With NMEA 2000, users no longer have to worry about making errors and adjusting over time as they had done with NMEA 0183. The only underlying factor in terms of optimizing communication is setting up the CAN BUS properly.

Can I Upgrade One Device at a Time?

Sometimes, you don’t want to dive into a full upgrade all at once. With its modular nature, NMEA 2000 offers that flexibility. Because you can connect devices from different manufacturers, you can keep some and replace others. In some cases, as parts wear out you need to replace them with something different anyway; the company you normally use may have stopped making them or been acquired by a competitor.

When you’re ready to upgrade to NMEA 2000 you can get “starter kits” that bridge the gap from NMEA 0183. For example, you may need your new GPS to communicate with your old VHF radio. Starter kits include everything you need and then some to get a general idea of how the tangible aspects of the NMEA 2000 interface work. From a starter kit, if you need more of one component, typically companies will offer an add on for a moderate cost so you can build out your network with exactly the components you need.

As you swap out components, it’s a good idea to balance the network with the same number of instruments on either side of the power feed. NMEA 2000 devices are easy to connect and disconnect. NMEA 2000 devices use a screw-on type interface, this allows users to remove and add additional devices in tight or difficult spaces without having to remove whole portions of the network. This makes NMEA 2000 easier to repair or connect a laptop to so a technician can troubleshoot problems.

Can I Upgrade My Boat to NMEA 2000 Myself?

The majority of marine vessels currently in operation are still using the aging framework of NMEA 0183. Recreational

NMEA 2000

markets are gradually transitioning to NMEA 2000 since recreational boaters tend to buy new vessels more frequently, which means newer technology interfaces and modes.

Simplicity and color coding with NMEA 2000 make installation relatively easy for boaters who are used to doing their own work. Always keep in mind, however, that correct installation is important for safety. If you’re unsure how to perform an installation correctly, consult a professional.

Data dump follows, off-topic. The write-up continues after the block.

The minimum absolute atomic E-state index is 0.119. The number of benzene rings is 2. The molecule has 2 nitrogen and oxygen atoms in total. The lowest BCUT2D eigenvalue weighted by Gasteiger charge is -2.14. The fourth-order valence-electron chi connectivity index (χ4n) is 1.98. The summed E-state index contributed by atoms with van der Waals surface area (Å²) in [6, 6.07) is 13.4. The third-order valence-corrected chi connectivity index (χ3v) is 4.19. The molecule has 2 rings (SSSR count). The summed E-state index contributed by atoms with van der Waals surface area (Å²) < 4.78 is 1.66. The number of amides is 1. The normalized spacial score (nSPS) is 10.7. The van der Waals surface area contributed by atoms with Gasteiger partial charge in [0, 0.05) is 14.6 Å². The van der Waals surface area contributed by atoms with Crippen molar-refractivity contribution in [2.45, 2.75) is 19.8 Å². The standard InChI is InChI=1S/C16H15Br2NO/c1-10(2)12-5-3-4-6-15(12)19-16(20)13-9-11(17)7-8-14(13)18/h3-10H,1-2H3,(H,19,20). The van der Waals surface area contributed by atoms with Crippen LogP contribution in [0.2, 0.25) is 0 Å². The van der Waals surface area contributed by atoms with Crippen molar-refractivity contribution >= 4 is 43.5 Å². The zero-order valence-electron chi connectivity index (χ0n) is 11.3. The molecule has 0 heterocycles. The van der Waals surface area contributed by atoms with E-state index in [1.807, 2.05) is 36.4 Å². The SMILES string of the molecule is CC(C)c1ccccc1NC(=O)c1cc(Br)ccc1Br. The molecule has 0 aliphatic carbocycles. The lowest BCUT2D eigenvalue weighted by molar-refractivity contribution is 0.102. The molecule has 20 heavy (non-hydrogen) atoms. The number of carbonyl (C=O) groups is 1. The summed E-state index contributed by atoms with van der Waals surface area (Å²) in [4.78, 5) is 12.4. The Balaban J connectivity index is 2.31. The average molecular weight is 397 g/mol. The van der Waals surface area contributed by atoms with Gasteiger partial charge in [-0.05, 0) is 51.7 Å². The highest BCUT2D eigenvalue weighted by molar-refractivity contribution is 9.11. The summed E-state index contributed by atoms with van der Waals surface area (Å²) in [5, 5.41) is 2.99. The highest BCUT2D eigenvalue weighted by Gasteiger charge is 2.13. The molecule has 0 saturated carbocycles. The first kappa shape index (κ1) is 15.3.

Challenges for DIYers may arise when a job blends NMEA 0183 with NMEA 2000, and multiple sensors and antennas enter the picture. When you need some help getting up to speed, NMEA offers two training programs in the form of single day classes referred

NMEA 2000

to as basic and advanced marine installer, as well as a commercial certification in marine electronics (CMET).

If you decide to leave the work to the pros, it’s a good idea to find a NMEA certified installer, particularly one who is certified and experienced with the brand of instruments you’re using. Hiring an installer often comes with support after the sale — a welcome perk in the case of a problem.

Choosing KUS Parts for Your NMEA 2000 System

For long term quality you can trust, ask your dealer or mechanic for KUS components. KUS offers a multitude of NMEA 2000 products to fit your needs such as accessories, gauge instrumentation, and liquid level senders, all of which are certified by the NMEA by passing their testing rigorous testing standards.

KUS offers NMEA 2000 backbones, connectors, and cables. Contact us directly for more information.

Contact Us by Email